·         Accepting the recommendations will enable the Council to ensure that plans elsewhere in Kent do not materially harm its ability to achieve each of the corporate priorities. 

Rob Jarman

Cross Cutting Objectives

The four cross-cutting objectives are:


  • Heritage is Respected
  • Health Inequalities are Addressed and Reduced
  • Deprivation and Social Mobility is Improved
  • Biodiversity and Environmental Sustainability is respected


The report recommendations support the achievements of the four cross cutting objectives by ensuring that the actions of neighbouring authorities do not materially harm the council’s ability to achieve these objectives.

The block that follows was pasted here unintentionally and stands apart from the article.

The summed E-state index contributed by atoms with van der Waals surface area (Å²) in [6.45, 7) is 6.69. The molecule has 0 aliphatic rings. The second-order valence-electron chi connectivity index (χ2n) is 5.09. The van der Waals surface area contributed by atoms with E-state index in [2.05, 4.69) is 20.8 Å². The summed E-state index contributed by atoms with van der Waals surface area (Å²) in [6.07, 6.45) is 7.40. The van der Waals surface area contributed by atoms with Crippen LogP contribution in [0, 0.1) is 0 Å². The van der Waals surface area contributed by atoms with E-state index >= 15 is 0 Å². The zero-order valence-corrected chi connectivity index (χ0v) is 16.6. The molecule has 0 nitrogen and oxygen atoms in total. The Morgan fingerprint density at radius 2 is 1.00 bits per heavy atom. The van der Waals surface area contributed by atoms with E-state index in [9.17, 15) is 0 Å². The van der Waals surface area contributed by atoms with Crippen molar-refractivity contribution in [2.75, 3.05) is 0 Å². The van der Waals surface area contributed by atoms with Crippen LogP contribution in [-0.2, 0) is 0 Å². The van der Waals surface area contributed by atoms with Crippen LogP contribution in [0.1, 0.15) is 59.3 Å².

Rob Jarman

Risk Management

The recommendations seek to reduce the risk associated with the production of the Local Plan Review by ensuring that plans in a neighbouring authority are not in conflict with our own and those set out in government policy.


Rob Jarman


The recommendations seek to reduce the risk associated with the production of the Local Plan Review by ensuring that plans in a neighbouring authority are not in conflict with our own.

Section 151 Officer & Finance Team


We will deliver the recommendations with our current staffing.

Rob Jarman


Accepting the recommendations will help to fulfil the Council’s duties under Planning and Compulsory Purchase Act 2004 and the Town and Country Planning (Local Planning) (England) Regulations (2012). 

Russell Fitzpatrick (MKLS (Planning))

Privacy and Data Protection